This kit is a collaboration between Eduard models, from the Czech Republic, and Platz
, from Japan. It uses the Eduard plastic from new molds made in 2016. Platz
has put their own spin on it with new instructions, paint guides and Cartograph decals. Three of the four markings have not been offered before by Eduard. They include:
ZX-O EN335 145sq.
GZ-M NH495 32sq.
DH-N “Harpy” TB756 416sq.
LO-D MH526 602sq.
You may recognize that last one as the Spitfire flown by French ace Pierre Clostermann. Strangely there is no mention of that on the box or the instructions. I would think that a selling point.
IN THE BOX
1 clear sprue
4 sprues - some sprues are bagged together,
then all sprues are bagged together again.
Full color painting and decal guide.
I didn’t photograph the clear sprue because many of the parts had become detached and they were safer left in the bag.
This 2016 molding has been reviewed at Aeroscale before by both Andy Brazier and Tim Hatton so I’m not going to rehash their findings, but in short the detail on the fuselage is stunning. Fine panel lines and recessed rivets really pop. Eduard’s level of commitment to the details is high. The cockpit is nicely detailed though there are no seatbelts. The canopy can be built opened or closed. The same is true of the cockpit door. The plastic is a shiny dark blue-grey.
In Eduards’ nomenclature this would be a “Weekend Edition” since no PE parts or painting masks are included. They are available from Eduard though as aftermarket purchases, including instruments, seat belts and a resin engine cowl. Platz
has printed their own instructions (largely in Japanese) and full color paint guides, which they always do so well. The first page of the instructions has a sprue map with the unused parts greyed out. They have taken Eduard’s eleven ½ pages of build steps and distilled it into three full pages, and they have done it really well. You can download the original Eduard instructions from their website if you like.
There is one legitimate gripe about this kit; the two-piece engine cowl. This creates a needless seam that has to be filled and is finicky to fit. And some people have reported that the two-piece cowl is too narrow and does not even fit properly, and also that the fuselage didn’t fit into the wing root without sanding. The culprit for both of these issues is the firewall inside the fuselage. It sits between the cockpit and the engine bay. That part (B9) is too wide and a little too tall. Unless you shave it down a bit it will spread the fuselage, causing big seams and both the cowling and wings to fit poorly.
Before the fuselage was closed up, I taped both halves of the engine cover together. This allowed me to dry-fit everything and alter B9 as needed. Once I knew the fuselage fit well, I glued the halves together without the cockpit tub installed. After it dried, I added the internals; the entire cockpit tub can slide right in from the bottom. Part B8 is a little tricky to get inside the nose, but if you have trouble it can be left out. Its only purpose seems to be to add some sidewall support in the nose section.
This kit had me scratching my head for a while. Why does it even exist? Companies re-box other manufacturers plastic all the time. I thought perhaps the Eduard kits aren’t easy to find in Japan, but a quick web search dispelled that idea. Why not just buy an Eduard kit then? This one is made primarily for the Japanese market since nearly all the text is in Japanese. But is that all?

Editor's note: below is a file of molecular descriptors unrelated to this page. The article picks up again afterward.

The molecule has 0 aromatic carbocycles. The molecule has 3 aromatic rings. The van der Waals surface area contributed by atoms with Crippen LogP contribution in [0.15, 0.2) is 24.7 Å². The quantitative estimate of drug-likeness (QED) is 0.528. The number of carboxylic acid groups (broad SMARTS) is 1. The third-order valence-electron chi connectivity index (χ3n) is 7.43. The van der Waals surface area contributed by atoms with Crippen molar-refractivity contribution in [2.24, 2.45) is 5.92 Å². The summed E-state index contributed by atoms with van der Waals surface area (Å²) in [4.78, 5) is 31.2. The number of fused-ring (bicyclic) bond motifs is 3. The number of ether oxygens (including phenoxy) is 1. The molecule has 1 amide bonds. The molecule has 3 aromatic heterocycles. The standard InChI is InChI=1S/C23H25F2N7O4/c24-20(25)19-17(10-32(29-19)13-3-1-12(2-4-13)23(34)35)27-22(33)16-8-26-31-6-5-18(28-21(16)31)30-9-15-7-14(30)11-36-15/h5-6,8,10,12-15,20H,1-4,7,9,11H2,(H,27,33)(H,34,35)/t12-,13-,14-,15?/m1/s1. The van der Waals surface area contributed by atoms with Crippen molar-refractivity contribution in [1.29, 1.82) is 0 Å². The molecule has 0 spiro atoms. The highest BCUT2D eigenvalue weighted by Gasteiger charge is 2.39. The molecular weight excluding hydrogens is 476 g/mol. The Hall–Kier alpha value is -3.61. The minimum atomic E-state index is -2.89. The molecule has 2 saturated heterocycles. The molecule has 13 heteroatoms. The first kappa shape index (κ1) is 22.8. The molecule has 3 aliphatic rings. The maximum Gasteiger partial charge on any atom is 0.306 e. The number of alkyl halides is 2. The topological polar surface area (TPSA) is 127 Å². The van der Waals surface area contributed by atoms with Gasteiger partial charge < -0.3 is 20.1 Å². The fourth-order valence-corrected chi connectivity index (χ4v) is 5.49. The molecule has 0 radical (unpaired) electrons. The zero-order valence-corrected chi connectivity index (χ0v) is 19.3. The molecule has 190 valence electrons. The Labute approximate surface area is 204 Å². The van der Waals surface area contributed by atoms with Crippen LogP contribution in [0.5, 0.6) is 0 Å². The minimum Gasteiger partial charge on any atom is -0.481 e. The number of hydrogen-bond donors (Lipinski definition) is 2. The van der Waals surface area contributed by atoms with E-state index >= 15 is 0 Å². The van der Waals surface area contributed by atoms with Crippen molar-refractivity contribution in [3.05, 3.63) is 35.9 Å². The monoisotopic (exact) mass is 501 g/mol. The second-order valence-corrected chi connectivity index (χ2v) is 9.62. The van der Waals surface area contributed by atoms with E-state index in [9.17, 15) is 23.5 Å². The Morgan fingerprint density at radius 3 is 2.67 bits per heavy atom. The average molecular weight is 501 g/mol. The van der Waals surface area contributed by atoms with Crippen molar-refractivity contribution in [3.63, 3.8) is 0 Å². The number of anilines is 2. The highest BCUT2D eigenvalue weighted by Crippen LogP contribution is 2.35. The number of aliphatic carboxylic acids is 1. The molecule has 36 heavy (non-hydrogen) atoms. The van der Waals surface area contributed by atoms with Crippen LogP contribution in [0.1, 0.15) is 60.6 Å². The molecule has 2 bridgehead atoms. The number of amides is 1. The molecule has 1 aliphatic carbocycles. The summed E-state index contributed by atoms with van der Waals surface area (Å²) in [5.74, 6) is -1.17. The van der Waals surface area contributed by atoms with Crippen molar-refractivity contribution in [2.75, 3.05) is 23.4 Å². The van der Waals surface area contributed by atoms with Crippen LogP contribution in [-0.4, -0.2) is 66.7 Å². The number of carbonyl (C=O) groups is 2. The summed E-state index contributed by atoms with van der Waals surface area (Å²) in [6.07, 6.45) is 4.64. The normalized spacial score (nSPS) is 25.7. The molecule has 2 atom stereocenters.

One of Eduard’s chief assets can also be viewed as a daunting inconvenience. They try to be very accurate, and are kind of obsessed with it. They have released this basic kit around a dozen times since this retooling as the Mk. VIII, the HF Mk. VIII, the Mk. IXc (early and late versions), the Mk. IXe, and the F Mk. IX, all in both Weekend and ProfiPack editions. I have built one of these before, and there are close to 80 unused parts in this kit. There are round wings and pointy wings and clipped wings and big rudders and small rudders and different wheels and canopies and radiators of various sizes. And each kit usually has multiple decal sets for several versions, but none of the kits have all the varieties of finishes used during the war.
“But…I just want to build a Spitfire” you might say. Platz
has broken the Spitfire into two categories, High-back and Bubble-top (previously released). And they have given us one generic kit with just about every flavor of late war Spitfire. There are two with the usual grey and green camo, both a standard (Pierre Clostermann’s) and a clipped wing version. There is one in desert camo with British markings, and there is one painted silver with the anti-glare hood (you could slap the pointy wingtips on that one and no one would blink). Musicologists scoff at the greatest hits record, but sometimes you don’t need all the deep cuts. This is a grab-and-go bag of Spitfire’s Greatest Hits! And there are so many parts for your parts bin, or to build whatever rule-splitting Frankenstein you want.
One more thing: look at the photo of the box bottom. There is a cardboard cut-out thingy that is explained in Japanese. I first thought was some kind of jig for wing alignment…or for assisting building somehow. But this isn’t a dainty bi-plane? This a muscular, solid Spitfire. The jig is in fact a cradle for transporting or shipping the finished bird. How clever. The cardboard is not very thick so I don’t know how sturdy the finished product will be, but this is yet another example of Platz
going the extra mile.
Now I’d like to see them design their own Spitfire. From what I’ve seen of other kits of theirs, it would be great; maybe a Greatest Hit.
Thanks go to Platz
for the review kit.